My Mother’s Hollyhocks
To my mother Lata Russinoff
‘Oh God, have mercy on my soul!’
Mother, when the sky was like blue enamel,
You loved to stand and admire these flowers,
Simple and honest as our life together.
You loved their pure humility
Set within the bewitching brilliance of their colours,
The green of fields,
The deeply moving symphony of bright white, apricot,
Pink, red and carmine.
O mother, you who exist now only in the hours
That will never return to this house,
Loving soul, you who one ordinary evening,
Set out like the great Magellan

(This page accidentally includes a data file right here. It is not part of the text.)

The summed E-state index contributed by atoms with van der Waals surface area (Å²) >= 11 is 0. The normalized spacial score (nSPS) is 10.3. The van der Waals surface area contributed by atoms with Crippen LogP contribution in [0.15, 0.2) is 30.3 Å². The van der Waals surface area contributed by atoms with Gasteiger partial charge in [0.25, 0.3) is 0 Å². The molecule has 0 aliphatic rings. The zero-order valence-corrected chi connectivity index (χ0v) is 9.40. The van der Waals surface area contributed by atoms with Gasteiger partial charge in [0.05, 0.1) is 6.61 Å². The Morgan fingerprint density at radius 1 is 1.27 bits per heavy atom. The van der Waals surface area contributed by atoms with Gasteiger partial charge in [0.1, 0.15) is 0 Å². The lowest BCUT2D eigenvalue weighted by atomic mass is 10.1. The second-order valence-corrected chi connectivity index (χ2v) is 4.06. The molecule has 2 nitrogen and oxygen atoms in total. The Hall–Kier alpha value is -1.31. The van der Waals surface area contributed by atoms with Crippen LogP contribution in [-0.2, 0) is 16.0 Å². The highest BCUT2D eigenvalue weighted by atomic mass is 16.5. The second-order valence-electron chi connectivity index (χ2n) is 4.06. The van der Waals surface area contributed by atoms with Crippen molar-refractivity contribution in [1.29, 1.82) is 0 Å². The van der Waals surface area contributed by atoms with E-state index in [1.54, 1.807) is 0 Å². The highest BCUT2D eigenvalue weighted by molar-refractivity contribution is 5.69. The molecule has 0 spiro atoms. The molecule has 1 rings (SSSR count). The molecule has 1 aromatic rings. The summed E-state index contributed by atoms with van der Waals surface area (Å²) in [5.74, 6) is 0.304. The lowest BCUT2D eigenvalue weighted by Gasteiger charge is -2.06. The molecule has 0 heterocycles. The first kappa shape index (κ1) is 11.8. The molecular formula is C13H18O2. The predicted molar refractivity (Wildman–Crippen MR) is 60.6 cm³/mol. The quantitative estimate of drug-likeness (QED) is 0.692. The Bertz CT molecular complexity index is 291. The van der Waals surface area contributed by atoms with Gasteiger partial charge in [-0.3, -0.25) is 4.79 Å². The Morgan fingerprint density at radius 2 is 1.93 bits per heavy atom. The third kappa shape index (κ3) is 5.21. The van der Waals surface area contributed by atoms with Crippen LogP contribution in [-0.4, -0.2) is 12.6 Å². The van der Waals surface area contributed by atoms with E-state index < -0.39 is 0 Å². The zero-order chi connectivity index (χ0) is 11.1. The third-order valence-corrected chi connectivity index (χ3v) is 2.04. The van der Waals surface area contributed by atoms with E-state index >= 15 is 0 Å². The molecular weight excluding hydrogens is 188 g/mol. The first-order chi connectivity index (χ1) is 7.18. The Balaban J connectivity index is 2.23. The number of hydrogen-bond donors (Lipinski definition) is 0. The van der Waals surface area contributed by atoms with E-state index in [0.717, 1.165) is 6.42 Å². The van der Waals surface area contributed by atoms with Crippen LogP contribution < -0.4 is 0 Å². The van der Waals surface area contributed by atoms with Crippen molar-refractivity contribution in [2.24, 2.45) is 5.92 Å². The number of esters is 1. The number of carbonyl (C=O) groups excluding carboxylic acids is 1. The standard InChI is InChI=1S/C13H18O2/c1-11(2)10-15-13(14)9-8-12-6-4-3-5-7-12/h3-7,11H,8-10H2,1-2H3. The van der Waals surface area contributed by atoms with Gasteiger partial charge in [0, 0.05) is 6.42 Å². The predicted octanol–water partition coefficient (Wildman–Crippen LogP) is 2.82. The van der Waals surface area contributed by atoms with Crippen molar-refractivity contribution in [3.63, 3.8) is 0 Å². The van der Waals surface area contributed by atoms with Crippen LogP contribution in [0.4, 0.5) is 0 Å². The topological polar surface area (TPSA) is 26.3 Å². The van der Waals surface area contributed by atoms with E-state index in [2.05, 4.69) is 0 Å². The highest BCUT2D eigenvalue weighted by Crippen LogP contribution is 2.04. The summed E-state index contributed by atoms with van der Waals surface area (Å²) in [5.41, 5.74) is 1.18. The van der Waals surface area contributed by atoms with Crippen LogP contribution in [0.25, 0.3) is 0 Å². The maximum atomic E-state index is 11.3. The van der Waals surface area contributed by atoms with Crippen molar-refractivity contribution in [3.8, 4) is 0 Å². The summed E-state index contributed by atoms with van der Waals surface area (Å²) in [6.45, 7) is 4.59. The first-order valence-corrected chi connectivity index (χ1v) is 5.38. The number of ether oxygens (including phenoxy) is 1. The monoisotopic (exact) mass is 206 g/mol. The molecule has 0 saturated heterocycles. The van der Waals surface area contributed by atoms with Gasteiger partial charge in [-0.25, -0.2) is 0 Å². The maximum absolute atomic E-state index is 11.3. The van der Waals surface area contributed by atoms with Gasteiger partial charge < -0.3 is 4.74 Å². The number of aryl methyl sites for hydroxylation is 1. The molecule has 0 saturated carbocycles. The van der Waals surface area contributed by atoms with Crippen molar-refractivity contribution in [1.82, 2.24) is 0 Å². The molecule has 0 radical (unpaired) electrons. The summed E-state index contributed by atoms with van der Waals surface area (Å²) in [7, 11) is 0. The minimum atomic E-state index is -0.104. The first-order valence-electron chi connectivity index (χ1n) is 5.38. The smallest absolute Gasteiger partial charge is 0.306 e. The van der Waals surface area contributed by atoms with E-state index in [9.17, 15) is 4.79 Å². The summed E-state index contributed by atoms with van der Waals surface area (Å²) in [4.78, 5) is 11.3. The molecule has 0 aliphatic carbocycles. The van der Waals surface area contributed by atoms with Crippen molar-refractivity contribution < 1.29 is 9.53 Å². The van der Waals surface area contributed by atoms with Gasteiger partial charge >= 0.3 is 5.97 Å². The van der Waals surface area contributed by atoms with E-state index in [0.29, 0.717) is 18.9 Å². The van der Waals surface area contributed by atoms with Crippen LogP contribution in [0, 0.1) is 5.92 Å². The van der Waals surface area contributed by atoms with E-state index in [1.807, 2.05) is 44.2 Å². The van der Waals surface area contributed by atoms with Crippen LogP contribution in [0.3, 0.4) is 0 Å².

On propitious winds
The day has burned for a long time,
Like an incense stick,
Behind the violet Rhodope mountains.
My thoughts, white doves nestled
In the branches of the old mulberry tree,
Shiver under the gentle caresses of the breeze.
What will I do
With the panting silence which will soon invade the garden,
Yes, what will I do with the obsessive, unvarying,
Which will soon settle on the tall calyxes of these hollyhocks?
Noiselessly, on tiptoe,
I will leave the ancient veranda,
I will go down the wooden steps,
And I will walk, bent over like a stem, slowly,
Very slowly through the avenues,
In the company of worn words,
Words tired out
Translated from the French of Athanase Vantchev de Thracy by Norton Hodges